- Following strong results from an MSF clinical trial into shorter, all-oral treatment regimens for multidrug-resistant TB, WHO is updating its guidelines.
- New guidelines will potentially help millions of patients, but governments must ensure treatment is available.
- To help scale up, MSF urges drug companies producing the regimens’ drugs to drop prices to ensure lifesaving treatment is accessible to all.
Geneva - The World Health Organization (WHO) has announced it will update global guidance on treatment of multidrug-resistant tuberculosis (MDR-TB), following the results shared from the TB PRACTECAL trial. The clinical trial from Médecins Sans Frontières (MSF) has found a new, safer and more effective six-month oral treatment regimen for MDR-TB.
Following the results of our trial, WHO is now recommending programmatic use of the six-month BPaLM regimen – comprising of drugs bedaquiline, pretomanid, linezolid (600 mg) and moxifloxacin – in MDR-TB patients in place of longer, existing regimens. WHO is also recommending another shorter treatment, the BPaL combination (without moxifloxacin), in patients with increased drug-resistance as both regimens showed high treatment success.
Launched in 2017, TB-PRACTECAL is the first-ever multi-country, randomised, controlled clinical trial to report on the efficacy and safety of a six-month, all-oral regimen for MDR-TB. The trial enrolled 552 patients overall in seven sites across Belarus, South Africa and Uzbekistan. The phase II/III clinical trial found that the new shorter BPaLM treatment regimen was very effective against rifampicin-resistant TB. Results showed 89 per cent of patients in the BPaLM group were cured, compared to 52 per cent in the standard care group.
“When we embarked on this journey nine years ago, patients with MDR-TB around the world were facing lengthy, ineffective and gruelling treatment that disrupted their lives,” says Dr Bern-Thomas Nyang’wa, MSF Medical Director and Chief Investigator of the trial. “So, we were compelled to pursue new treatment options ourselves.”
“These results will give patients, their families and healthcare workers worldwide, hope for the future of MDR-TB treatment,” says Nyang’wa. “We welcome WHO’s decision to update the treatment guidelines; now it is essential that national TB programmes and ministries of health ensure that this treatment is available to people with MDR-TB as soon as possible.”
“[The shorter treatment] would mean a lot as I think when you are on treatment, some parts of your life feel like they are put on hold,” says Awande Ndlovu who was enrolled in the trial at the THINK Hillcrest Clinical Trial Unit in South Africa. “Before [the trial] gave me hope, I couldn’t even see the slightest glimpse of recovering from MDR-TB.”
While this new regimen provides new hope for the 500,000 people who fall sick each year with MDR-TB, the current lowest global price for a 6-month treatment course of BPaLM is US$800. This is still too high and could slow the uptake of the BPaLM regimen in high TB burden countries.
“The groundbreaking TB PRACTECAL results found a more effective and safer regimen for people affected with rifampicin-resistant forms of TB, but we will only see meaningful changes if treatment is affordable,” says Christophe Perrin, TB advocacy pharmacist with MSF’s Access Campaign. “Given the significant public funds that helped to pay for the development of both pretomanid and bedaquiline, these drugs should be affordable and accessible for everyone who needs them.”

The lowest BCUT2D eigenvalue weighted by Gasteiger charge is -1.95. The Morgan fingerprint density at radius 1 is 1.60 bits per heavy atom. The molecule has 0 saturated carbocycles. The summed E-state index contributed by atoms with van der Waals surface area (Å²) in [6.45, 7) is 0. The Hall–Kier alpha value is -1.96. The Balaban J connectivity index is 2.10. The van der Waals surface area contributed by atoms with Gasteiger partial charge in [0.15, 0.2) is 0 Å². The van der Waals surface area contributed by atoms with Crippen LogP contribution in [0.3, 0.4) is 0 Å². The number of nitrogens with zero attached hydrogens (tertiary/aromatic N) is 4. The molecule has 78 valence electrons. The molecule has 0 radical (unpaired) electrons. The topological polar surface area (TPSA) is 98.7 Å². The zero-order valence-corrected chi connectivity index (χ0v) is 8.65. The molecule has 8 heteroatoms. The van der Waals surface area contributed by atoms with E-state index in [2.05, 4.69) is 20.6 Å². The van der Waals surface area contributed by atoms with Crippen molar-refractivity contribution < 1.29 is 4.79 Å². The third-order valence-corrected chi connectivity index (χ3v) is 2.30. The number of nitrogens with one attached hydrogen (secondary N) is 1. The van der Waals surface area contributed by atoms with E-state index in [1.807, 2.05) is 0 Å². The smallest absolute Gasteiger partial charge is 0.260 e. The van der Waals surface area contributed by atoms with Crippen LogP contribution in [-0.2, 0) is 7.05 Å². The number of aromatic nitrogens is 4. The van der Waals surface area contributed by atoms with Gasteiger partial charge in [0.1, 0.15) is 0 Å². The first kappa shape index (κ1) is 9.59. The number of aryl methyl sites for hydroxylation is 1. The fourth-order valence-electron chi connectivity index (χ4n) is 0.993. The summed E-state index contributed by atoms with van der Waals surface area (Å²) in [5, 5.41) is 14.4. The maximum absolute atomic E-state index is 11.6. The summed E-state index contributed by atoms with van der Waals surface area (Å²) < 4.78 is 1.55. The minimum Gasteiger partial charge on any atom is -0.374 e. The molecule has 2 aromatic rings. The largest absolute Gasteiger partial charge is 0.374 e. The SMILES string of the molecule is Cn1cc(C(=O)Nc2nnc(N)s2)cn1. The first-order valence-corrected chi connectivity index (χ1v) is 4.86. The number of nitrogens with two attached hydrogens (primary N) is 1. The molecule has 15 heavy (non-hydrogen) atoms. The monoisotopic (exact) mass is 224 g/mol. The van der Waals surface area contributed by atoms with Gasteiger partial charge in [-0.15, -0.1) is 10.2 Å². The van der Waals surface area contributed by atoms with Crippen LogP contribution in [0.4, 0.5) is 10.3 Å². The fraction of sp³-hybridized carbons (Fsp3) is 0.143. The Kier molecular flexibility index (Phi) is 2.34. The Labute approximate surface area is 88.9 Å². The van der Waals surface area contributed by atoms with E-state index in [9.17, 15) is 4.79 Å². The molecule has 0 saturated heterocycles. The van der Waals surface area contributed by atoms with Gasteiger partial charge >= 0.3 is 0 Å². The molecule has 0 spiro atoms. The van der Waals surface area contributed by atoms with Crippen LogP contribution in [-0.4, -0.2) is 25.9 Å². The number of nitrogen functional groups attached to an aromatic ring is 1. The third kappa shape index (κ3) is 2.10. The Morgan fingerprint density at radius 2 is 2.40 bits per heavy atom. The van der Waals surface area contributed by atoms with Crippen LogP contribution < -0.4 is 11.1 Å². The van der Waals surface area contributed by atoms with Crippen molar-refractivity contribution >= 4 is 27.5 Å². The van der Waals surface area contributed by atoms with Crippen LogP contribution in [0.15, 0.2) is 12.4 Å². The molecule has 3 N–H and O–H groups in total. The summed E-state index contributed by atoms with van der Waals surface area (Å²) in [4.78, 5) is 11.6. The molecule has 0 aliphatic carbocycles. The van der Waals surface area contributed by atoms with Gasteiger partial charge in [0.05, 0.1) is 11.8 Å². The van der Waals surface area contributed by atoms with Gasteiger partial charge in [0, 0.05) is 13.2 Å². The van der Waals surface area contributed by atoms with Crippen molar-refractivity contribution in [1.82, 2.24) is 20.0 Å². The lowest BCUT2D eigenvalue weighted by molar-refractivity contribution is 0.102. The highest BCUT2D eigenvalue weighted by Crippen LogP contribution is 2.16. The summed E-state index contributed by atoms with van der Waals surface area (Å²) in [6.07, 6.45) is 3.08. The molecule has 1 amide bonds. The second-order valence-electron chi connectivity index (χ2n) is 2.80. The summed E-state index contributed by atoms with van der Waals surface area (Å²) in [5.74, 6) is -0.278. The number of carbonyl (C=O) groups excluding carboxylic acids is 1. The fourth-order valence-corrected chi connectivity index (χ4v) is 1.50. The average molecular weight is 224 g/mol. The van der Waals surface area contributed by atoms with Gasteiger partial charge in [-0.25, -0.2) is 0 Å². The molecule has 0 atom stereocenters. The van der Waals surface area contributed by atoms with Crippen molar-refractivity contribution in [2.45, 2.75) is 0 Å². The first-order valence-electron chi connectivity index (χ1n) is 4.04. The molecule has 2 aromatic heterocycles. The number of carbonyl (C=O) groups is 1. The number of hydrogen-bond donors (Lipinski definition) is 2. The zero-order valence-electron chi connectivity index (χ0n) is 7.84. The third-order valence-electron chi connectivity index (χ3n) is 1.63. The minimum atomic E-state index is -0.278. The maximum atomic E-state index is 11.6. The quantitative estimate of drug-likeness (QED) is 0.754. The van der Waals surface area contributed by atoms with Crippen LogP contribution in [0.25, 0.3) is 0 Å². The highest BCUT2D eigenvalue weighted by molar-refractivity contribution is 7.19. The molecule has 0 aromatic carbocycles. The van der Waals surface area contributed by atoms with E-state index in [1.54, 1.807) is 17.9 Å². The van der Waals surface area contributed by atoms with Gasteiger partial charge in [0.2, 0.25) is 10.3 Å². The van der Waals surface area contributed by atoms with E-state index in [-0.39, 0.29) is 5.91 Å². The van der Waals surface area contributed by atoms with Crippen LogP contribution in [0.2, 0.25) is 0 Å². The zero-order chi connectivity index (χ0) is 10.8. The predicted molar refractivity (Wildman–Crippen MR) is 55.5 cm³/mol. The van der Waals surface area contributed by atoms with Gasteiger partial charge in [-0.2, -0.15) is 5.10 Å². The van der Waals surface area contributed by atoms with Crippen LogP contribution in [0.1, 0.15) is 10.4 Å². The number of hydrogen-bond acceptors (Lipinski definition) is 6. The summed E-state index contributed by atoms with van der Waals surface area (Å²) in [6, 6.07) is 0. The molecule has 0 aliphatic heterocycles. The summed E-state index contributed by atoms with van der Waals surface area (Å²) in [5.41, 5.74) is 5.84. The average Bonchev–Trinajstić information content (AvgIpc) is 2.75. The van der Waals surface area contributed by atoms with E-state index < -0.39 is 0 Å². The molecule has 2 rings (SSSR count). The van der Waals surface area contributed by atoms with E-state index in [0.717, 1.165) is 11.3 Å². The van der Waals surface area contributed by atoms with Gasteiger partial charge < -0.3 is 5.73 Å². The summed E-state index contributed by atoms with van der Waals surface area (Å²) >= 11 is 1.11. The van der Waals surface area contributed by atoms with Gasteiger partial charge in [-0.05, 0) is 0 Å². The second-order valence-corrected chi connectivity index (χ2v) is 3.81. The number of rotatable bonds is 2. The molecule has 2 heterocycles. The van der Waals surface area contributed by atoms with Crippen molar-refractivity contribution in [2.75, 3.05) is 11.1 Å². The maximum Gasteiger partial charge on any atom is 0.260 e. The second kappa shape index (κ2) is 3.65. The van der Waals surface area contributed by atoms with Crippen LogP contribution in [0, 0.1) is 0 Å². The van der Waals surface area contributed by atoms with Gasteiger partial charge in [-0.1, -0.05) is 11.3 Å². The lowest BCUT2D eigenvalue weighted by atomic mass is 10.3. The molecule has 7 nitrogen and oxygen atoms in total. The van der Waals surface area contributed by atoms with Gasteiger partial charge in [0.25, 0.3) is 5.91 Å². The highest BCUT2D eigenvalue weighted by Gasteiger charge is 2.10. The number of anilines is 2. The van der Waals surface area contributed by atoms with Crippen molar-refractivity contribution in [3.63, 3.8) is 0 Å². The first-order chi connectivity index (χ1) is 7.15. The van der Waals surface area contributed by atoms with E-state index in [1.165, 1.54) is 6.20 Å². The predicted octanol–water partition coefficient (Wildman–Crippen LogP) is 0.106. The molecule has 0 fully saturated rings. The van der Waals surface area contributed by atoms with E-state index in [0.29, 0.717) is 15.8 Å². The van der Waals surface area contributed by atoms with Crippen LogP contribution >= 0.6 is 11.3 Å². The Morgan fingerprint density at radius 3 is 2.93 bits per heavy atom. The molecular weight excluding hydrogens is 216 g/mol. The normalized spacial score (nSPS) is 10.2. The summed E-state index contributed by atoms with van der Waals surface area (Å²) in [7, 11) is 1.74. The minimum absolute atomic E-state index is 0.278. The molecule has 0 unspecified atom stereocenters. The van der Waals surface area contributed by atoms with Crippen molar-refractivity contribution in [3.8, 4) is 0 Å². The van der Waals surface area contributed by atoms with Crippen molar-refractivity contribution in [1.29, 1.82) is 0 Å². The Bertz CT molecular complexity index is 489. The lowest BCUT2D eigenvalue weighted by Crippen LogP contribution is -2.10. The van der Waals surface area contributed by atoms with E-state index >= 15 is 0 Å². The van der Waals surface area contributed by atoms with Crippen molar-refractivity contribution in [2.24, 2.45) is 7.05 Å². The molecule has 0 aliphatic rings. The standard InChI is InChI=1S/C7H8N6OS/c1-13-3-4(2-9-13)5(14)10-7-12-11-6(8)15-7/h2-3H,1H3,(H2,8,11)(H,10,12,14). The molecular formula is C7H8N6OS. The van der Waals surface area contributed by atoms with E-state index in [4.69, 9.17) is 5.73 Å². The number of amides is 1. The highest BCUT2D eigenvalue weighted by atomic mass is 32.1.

Pretomanid – which was developed by TB Alliance and Viatris (previously Mylan) with the help of public funding – is priced at $336 for six months of treatment. Additionally, one of the other newer TB drugs, bedaquiline – made by Johnson & Johnson – is priced at $270 for the same time period. These two drugs together account for three-quarters of the price of the full treatment despite the fact that researchers from the University of Liverpool have estimated that generic versions of pretomanid and bedaquiline could be produced and sold at a profit for less than $210 for six months, and less than $102 for six months, respectively.*
“We call on the TB Alliance, Viatris, and Johnson & Johnson to bring down the price of pretomanid and bedaquiline to ensure that the price of a complete MDR-TB treatment course is no more than $500 per person,” says Perrin. “Price should never be a barrier to accessing lifesaving treatment.”
*Estimated generic prices for novel treatments for drug-resistant tuberculosis, Journal of Antimicrobial Chemotherapy.
MSF and TB
MSF is one of the largest non-governmental providers of TB treatment worldwide. In 2020, MSF started 13,800 people on TB treatment, including 2,100 with drug-resistant TB.
TB-PRACTECAL is a multi-arm, multistage, open label, randomised controlled trial which enrolled into three investigational regimens in Stage 1: B-Pa-Lzd-Mfx, B-Pa-Lzd-Cfz and B-Pa-Lzd and a control arm. Stage 2 enrolled into the B-Pa-Lzd-Mfx investigational arm and the standard of care arm only. The trial enrolled 552 patients overall, of which 301 were included in this stage. Current patients in the trial will be followed up until Aug 2022 and the trial will close in Dec 2022. MSF intends to publish data on all 552 patients and arms at that point. More information on TB-PRACTECAL including primary outcome measures can be found here: Pragmatic Clinical Trial for a More Effective Concise and Less Toxic MDR-TB Treatment Regimen(s). MSF and its TB PRACTECAL partners continue to provide care and check-ups for patients who are finishing their treatment in the trial, with the last patient follow-up scheduled for August 2022.